Black Gold

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BLACK GOLD

Black gold is an informal term for oil or petroleumblack because of its appearance when it comes out of the ground, and gold because it made everyone involved in the oil industry rich. The oil industry in the United States began in 1859 when retired railroad conductor Edwin L. Drake (18191880) drilled a well near Titusville, Pennsylvania. His drill was powered by an old steam engine. Oil from animal tallow and whales were used as lubricants since colonial times. A process for deriving kerosene from coal oil was not patented until 1854. (Kerosene is a clean-burning and easy-lighting fuel.)

After Drake's Titusville well produced shale oil the substance was analyzed for its properties and it was determined to be an excellent source of kerosene. Soon others began prospecting for "rock oil" and western Pennsylvania became an important oil-producing region. Wagons and river barges transported barrels to market, though later the railroad reached into the region and, by 1875, a pipeline was built to carry the oil directly to Pittsburgh. Petroleum soon replaced whale oil as a fluid for illumination. During the 1880s the states of Ohio, Kentucky, Illinois, and Indiana also produced oil. In 1901 the famous Spindletop field in eastern Texas provided the nation's first "gusher" (a site where oil literally shoots out of the earth.) During the next decade California and Oklahoma joined Texas as leaders of the nation's oil industry. U.S. oil production boomed: while only 2000 barrels of oil were produced in 1859, more than 64 million barrels were produced annually by the turn of the century.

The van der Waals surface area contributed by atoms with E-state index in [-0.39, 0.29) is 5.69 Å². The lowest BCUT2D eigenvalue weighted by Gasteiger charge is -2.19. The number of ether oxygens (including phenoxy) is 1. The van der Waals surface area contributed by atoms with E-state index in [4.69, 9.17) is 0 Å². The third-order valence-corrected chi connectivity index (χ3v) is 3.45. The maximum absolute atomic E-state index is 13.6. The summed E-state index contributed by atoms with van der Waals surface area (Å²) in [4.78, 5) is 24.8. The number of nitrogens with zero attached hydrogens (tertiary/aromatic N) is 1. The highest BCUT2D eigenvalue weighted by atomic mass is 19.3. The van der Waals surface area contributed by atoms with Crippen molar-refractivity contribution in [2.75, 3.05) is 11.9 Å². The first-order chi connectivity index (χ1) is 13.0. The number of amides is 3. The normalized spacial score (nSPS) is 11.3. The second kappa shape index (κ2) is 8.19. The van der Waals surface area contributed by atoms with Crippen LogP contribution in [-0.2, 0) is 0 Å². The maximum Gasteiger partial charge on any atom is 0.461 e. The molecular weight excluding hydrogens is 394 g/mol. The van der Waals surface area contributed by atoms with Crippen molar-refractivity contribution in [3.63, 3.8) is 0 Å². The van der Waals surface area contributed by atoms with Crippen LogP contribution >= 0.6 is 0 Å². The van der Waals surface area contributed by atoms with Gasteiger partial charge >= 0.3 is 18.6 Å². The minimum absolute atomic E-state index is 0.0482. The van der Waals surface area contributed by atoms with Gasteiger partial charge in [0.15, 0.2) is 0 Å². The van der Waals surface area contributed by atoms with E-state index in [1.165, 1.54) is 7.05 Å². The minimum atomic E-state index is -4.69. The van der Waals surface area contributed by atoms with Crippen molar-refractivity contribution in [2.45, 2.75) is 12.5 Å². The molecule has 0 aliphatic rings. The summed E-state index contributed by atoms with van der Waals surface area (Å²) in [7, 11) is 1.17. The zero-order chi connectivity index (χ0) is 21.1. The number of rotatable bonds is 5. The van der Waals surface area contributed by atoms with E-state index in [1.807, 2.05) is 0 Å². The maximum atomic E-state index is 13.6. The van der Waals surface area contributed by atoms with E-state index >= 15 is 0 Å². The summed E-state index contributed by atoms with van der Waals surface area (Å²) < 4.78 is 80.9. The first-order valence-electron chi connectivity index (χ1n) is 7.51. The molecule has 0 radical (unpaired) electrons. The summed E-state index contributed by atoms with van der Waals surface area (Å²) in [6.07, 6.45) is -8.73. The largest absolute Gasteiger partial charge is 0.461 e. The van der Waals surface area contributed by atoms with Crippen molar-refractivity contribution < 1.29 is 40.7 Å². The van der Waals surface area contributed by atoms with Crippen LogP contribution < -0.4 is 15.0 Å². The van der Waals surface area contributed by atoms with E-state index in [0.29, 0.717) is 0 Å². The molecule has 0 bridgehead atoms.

The second half of the 1800s saw an increase in the use of oil. The fuel was being used for lighting, heating, and lubrication (principally of machinery and tools). The advent of the automobile with its central role in the life of the twentieth-century United States made the oil industry even richer. Demand soon exceeded the nation's supply of petroleum, prompting the United States to increasingly rely on imported oil for fuel.

See also: Andrew Mellon, Kerosene, Petroleum Industry